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With coronavirus restrictions starting to loosen in some parts of the world, many are buoyed with hope that they might soon be able to get outside or reunite with friends and family.

But many of us are still hurting. Cases of the virus are still rising every day, and millions have no jobs to return to. The climate crisis and its impacts are still hitting hard – with reports that despite the slowdown in economic activity, 2020 still might be on track to be the warmest year on record.

These twin crises of COVID-19 and climate breakdown show us one thing: we have to use this moment to transform. We’re living through a societal shift unlike any other in recent memory – and our efforts to rebuild must continue to be bold, imaginative, and restorative.

We want you to be part of this new chapter – and help ensure that responses to this crisis at every level support people, not polluters. We hope you’ll join our Just Recovery online discussion on May 7 as a first step. Sign up now: RSVP for the webinar

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In Case You Missed It

Build back better: Over 500 organisations worldwide have now signed on to the 5 Principles for a Just Recovery from COVID-19. New research from top economists shows that mass green public investment would be the most cost-effective way to revive ailing economies and ensure long-term stability. And the International Energy Agency foresees a long-term fallout in demand for fossil fuels, with renewables holding on. It’s a key time to push for Just Recovery policies and global solidarity, as governments shift from rescue to recovery mode.


Satellite image from 27 April of wildfires burning in Russia. Photo: NASA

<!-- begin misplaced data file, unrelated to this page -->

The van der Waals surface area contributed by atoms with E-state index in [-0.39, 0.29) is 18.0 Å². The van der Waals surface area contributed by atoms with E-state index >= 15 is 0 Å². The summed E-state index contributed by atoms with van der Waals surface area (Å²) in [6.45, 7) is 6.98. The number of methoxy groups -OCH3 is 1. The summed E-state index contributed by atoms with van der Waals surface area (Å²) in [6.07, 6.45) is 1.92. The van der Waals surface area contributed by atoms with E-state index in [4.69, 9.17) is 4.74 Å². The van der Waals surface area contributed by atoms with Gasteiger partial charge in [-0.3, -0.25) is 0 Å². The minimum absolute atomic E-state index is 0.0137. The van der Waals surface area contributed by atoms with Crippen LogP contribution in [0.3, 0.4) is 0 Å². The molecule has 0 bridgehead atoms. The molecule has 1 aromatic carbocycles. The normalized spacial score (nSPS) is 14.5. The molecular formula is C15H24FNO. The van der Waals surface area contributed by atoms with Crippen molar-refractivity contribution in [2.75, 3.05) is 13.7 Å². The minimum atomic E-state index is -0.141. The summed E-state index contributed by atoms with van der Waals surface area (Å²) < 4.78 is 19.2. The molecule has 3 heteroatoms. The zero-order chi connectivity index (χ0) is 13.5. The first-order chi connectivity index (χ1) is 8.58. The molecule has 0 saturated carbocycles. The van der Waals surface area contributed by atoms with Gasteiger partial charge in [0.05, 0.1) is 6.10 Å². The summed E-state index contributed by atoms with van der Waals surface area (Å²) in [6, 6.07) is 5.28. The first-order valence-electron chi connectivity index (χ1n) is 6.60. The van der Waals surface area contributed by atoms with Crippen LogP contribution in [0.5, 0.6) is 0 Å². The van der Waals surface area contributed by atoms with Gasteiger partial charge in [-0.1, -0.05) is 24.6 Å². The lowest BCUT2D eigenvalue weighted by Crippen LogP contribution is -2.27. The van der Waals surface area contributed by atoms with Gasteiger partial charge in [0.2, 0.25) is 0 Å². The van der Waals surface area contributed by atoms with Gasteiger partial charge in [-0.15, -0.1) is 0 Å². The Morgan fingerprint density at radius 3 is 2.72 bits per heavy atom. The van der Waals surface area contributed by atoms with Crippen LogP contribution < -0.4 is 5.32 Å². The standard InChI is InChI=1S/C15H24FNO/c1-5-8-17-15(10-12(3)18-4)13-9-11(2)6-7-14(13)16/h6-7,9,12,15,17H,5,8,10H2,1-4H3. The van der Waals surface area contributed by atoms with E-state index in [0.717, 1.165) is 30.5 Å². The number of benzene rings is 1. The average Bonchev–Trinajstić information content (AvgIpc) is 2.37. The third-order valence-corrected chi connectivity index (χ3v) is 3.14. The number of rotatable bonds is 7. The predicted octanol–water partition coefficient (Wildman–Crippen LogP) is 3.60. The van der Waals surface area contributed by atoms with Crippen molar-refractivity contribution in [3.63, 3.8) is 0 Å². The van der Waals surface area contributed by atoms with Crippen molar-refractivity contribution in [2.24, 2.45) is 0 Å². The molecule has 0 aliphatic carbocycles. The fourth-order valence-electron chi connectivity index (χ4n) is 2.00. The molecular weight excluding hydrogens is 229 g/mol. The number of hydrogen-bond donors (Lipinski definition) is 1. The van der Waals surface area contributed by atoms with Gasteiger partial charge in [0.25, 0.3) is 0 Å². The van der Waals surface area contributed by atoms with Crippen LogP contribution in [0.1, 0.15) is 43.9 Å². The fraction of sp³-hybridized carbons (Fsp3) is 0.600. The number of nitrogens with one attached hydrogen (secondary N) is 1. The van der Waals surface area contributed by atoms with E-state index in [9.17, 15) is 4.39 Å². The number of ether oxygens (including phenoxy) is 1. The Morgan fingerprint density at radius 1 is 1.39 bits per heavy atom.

‘Normal’ is a crisis: Climate impacts across the world this week are adding to challenges for those already dealing with COVID-19. Millions of acres are burning in Siberia, and thousands have been displaced as floods hammer Kenya and Somalia. Evacuation orders were just lifted for Fort McMurray, Canada – a key tar sands development area – where thousands of Canadian workers and their families are recovering from floods from fast winter thaw. And as the world’s seas simmer at record-high temperatures, hurricane and wildfire risks are heightening.

Photo: Association to Protect Ida Mountain

Wins against coal: Despite lockdowns, campaigners are still celebrating wins in their fights to end coal. In Turkey, Alpu plant was cancelled after two years of pushback from the people of Eskişehir and their local government. This just after a court rejected the Environmental Impact Assessment of another 200 MW coal plant slotted for valuable agricultural land in the Ida Mountains, where residents have resisted for 5 years.

Three major Japanese banks also announced new steps forward. Mizhuo Financial Group will stop new investments and loans for coal power, and Sumitomo also revised its policy. Japan’s Bank for International Cooperation, a powerhouse of coal development in Asia, will stop accepting loan applications for coal generation. Read more 

Worker’s Day: Last Friday was International Workers’ Day – a chance to stand in solidarity with essential workers who care for, feed and support us through this crisis. Thousands took part in actions and shared messages, from an online rally backing a workers’ strike at large U.S. companies, to audible cacerolazos where people banged pots and pans to show appreciation. Read more

Outside the New York Federal Reserve, 3 May. Photo: New York Communities for Change

Bull’s eye: Pressure is mounting on central banks to put workers and families first in their coronavirus stimulus measures. In Europe, thousands are writing to the President of the European Central Bank (ECB) to demand she exclude the fossil fuel industry and its investors from economic recovery packages. And in the wake of new bailout rules in the U.S. that could grant oil and gas companies access to stimulus money, a new campaign is taking aim at the Federal Reserve and its Chair.

Similar calls are ringing out across Africa to ensure aid coming in to address a looming recession gets to people in serious need.

One to Watch

All workers have a right to income security and safety – especially those taking on big risks in these hard times to keep us all safe.  Watch as people from the Philippines share their gratitude to mark International Worker’s Day.


That’s all the global news for today – I’ll see you in two weeks with more updates.